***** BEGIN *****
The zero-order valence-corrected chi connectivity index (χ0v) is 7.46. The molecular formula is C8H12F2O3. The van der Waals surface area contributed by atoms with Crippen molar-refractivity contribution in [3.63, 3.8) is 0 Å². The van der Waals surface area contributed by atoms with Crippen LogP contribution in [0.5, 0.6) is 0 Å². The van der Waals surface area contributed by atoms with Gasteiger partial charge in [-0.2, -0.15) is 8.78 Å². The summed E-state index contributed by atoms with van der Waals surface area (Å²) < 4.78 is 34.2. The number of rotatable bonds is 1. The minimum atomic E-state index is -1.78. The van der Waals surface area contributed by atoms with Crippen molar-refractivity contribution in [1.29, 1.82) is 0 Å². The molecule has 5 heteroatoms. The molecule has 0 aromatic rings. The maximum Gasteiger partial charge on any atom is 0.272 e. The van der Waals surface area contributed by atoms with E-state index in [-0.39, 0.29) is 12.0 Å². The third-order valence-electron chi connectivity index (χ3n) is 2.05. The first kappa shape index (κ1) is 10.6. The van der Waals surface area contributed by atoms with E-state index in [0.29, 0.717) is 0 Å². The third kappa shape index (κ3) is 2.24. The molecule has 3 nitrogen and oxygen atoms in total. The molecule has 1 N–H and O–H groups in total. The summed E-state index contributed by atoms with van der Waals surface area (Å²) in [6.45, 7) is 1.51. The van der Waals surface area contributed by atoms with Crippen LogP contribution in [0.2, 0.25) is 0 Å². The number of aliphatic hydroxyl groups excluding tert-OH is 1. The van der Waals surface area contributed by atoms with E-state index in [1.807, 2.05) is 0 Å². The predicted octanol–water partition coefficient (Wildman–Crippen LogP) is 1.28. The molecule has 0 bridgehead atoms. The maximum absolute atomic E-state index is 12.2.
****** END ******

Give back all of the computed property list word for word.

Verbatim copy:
The zero-order valence-corrected chi connectivity index (χ0v) is 7.46. The molecular formula is C8H12F2O3. The van der Waals surface area contributed by atoms with Crippen molar-refractivity contribution in [3.63, 3.8) is 0 Å². The van der Waals surface area contributed by atoms with Crippen LogP contribution in [0.5, 0.6) is 0 Å². The van der Waals surface area contributed by atoms with Gasteiger partial charge in [-0.2, -0.15) is 8.78 Å². The summed E-state index contributed by atoms with van der Waals surface area (Å²) < 4.78 is 34.2. The number of rotatable bonds is 1. The minimum atomic E-state index is -1.78. The van der Waals surface area contributed by atoms with Crippen molar-refractivity contribution in [1.29, 1.82) is 0 Å². The molecule has 5 heteroatoms. The molecule has 0 aromatic rings. The maximum Gasteiger partial charge on any atom is 0.272 e. The van der Waals surface area contributed by atoms with E-state index in [-0.39, 0.29) is 12.0 Å². The third-order valence-electron chi connectivity index (χ3n) is 2.05. The first kappa shape index (κ1) is 10.6. The van der Waals surface area contributed by atoms with E-state index in [0.29, 0.717) is 0 Å². The third kappa shape index (κ3) is 2.24. The molecule has 3 nitrogen and oxygen atoms in total. The molecule has 1 N–H and O–H groups in total. The summed E-state index contributed by atoms with van der Waals surface area (Å²) in [6.45, 7) is 1.51. The van der Waals surface area contributed by atoms with Crippen LogP contribution in [0.2, 0.25) is 0 Å². The number of aliphatic hydroxyl groups excluding tert-OH is 1. The van der Waals surface area contributed by atoms with E-state index in [1.807, 2.05) is 0 Å². The predicted octanol–water partition coefficient (Wildman–Crippen LogP) is 1.28. The molecule has 0 bridgehead atoms. The maximum absolute atomic E-state index is 12.2.